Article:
Need a Sourcing Refresher in 2018? Read This

Sourcing for candidates can be truly overwhelming. Whether you’re new to the industry, or primarily spend your time on the recruitment side, there are a lot of places to find candidates. One of the most common misconceptions in sourcing is the importance of where or how you find the candidate. This statement can be sliced and diced many different ways, but the exact location, on the web, you found the candidate shouldn’t change any perceptions of the candidate itself. For example, a candidate you found on CareerBuilder, isn’t necessarily better than a candidate you found on LinkedIn or Facebook.

The Intake Meeting

Where to begin and how to start are two common questions. If you are directly sourcing candidates, you should always start your search with the hiring manager. Mike Rasmussen posted a fantastic article on Mastering the Intake Meeting as A Sourcer. In this article, Rasmussen listed the top 10 tips for an effective intake meeting. As he points out in the article, we can provide better support for our recruiters and our hiring teams if we establish credibility with the hiring manager.

Securing a meeting with a busy hiring manager isn’t always an easy task. During this meeting, we want to make sure we maximize their time and ask the right questions to help us in our search. If you’re curious about what questions to ask, take a look at the 14 Questions I Ask Managers in Intake Meetings. You can also follow the Boolean Black Belt guide with these three questions (thanks, Glen Cathey):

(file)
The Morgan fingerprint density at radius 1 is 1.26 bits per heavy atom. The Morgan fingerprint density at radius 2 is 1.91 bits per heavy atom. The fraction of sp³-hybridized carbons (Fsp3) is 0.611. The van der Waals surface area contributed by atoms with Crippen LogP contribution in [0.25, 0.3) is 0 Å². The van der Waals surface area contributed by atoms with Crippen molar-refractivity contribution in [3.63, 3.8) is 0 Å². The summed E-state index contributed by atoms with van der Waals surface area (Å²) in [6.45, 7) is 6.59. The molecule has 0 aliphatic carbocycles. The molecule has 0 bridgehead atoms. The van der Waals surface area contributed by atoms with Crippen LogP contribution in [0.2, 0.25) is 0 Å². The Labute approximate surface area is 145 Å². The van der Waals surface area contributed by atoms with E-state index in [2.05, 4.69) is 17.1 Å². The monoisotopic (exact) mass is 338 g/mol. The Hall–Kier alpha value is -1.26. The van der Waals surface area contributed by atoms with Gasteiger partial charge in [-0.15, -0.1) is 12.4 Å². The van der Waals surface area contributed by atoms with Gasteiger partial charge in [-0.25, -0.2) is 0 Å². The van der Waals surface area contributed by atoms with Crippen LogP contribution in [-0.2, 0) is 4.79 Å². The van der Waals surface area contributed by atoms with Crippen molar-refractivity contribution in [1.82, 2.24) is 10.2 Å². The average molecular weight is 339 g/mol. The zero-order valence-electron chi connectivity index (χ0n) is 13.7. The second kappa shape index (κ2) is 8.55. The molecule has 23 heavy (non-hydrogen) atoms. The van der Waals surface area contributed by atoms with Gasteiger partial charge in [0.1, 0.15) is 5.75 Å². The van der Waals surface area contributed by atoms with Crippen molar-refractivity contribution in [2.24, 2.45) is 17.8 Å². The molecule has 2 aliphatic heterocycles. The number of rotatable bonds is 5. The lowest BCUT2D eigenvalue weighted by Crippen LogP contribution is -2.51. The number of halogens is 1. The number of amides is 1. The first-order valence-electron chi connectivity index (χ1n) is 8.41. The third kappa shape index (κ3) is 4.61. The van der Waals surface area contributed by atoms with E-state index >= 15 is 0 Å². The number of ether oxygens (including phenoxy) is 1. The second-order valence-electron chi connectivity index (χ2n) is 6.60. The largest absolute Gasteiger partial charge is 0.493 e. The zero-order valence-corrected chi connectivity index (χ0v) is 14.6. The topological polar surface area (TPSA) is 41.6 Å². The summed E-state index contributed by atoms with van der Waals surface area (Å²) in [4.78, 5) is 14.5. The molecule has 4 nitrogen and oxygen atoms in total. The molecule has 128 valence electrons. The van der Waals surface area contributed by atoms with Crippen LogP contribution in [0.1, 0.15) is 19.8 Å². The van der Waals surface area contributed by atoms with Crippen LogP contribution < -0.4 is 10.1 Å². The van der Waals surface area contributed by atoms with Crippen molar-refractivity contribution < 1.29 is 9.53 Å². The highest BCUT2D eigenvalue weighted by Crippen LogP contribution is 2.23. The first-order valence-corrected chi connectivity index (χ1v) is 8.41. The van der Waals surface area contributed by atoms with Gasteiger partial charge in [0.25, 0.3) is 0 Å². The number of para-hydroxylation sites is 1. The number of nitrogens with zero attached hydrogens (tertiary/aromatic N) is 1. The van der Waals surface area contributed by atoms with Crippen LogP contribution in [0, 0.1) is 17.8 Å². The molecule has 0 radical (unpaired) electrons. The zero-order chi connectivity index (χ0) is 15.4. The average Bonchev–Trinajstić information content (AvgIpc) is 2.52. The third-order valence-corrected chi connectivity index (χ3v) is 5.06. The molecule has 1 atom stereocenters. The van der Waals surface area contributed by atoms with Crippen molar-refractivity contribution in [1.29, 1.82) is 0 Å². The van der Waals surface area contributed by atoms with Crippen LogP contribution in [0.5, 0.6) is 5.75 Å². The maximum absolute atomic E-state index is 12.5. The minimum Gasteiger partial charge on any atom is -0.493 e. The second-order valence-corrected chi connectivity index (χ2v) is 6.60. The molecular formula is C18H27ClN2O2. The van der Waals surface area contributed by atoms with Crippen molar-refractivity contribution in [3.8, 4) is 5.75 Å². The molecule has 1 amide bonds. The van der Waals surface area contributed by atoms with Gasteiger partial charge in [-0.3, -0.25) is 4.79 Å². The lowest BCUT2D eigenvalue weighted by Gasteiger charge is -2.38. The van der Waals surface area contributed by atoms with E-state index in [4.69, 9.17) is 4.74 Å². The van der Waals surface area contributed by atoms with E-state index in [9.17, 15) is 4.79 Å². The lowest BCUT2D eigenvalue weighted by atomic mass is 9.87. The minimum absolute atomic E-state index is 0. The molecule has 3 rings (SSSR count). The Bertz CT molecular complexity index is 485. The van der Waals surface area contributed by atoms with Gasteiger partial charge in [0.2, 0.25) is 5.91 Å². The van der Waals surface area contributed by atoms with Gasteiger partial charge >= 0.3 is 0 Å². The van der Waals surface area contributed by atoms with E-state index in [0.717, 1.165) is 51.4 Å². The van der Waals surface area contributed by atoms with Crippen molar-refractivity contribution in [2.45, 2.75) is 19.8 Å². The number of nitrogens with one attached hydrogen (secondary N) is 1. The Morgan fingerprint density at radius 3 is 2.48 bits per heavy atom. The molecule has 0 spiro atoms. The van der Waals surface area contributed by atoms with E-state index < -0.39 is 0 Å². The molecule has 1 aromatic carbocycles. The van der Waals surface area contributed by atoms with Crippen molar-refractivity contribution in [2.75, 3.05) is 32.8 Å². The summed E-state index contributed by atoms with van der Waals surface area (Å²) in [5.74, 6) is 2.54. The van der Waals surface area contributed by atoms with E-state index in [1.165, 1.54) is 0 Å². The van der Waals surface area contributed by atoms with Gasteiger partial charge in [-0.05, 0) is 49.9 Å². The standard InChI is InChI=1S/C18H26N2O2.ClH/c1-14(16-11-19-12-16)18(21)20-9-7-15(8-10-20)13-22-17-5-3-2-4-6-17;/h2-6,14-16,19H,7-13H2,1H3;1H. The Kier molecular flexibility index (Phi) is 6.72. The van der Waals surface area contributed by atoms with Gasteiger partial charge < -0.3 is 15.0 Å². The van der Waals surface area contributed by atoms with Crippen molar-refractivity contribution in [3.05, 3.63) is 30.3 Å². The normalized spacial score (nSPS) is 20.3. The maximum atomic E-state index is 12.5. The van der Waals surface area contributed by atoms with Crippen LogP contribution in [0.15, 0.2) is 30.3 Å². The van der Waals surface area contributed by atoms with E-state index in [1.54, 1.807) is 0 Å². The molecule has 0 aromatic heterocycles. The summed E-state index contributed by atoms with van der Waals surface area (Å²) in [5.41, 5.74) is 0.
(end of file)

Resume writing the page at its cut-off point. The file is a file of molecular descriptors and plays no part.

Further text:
1. What can you tell me about the specific work this person/these people will be performing and who they would be working with?
  2. What does the future look like for this role/opportunity?
  3. Why would someone who’s currently employed and doing a good job at another company consider leaving the comfort of their current employer and position to work for 1) you, 2) this role, and 3) this company?

Once your meeting is complete, next dive into research. I know it’s tempting to start sourcing, but taking a few hours to research your position will help you more efficiently target the right candidates for your search.

The Research

Relink Goodwin is a great place to start. With a simple click of the mouse, this website will help you research job titles. It will list, essential skills, information on their previous/next positions, education background and the average time spent in the position. This is all great information that can be helpful in your search.

Learning a list of skills associated with a job title will not only give you more of a comprehensive background into your position, but also these skills can be added to your search in a Boolean string. Knowing the time spent in a position is also essential. Your ATS/CRM and websites like LinkedIn typically list tenure. If candidates usually change positions every two years, you can filter your search to those candidates that are approaching that “expiration date.”

Indeed also has a wealth of information. First, you can search for your job title, just as a candidate would. Take a look at the different job titles listed in your search. Also, write down the companies that are hiring. Indeed’s Job Trends also features many insights into your open position, competitive intelligence and candidate search behavior. Don’t forget to search Indeed’s Hiring Lab for even more information on demographics and hiring trends.

If you need to dive further into learning about your open position, take a look at GlossaryTech, the first online; live tech glossary built for recruiters and sourcers. Think of GlossaryTech as Wikipedia for our industry. It enables sourcers to research more information on technical positions. With the latest version, we now get those same capabilities when we are looking at profiles on LinkedIn. You can search for a word, or job title, upload a resume for extraction or even a LinkedIn profile. Using GlossaryTech will not only help you understand the position you’re sourcing for, but it will also help you expand your search.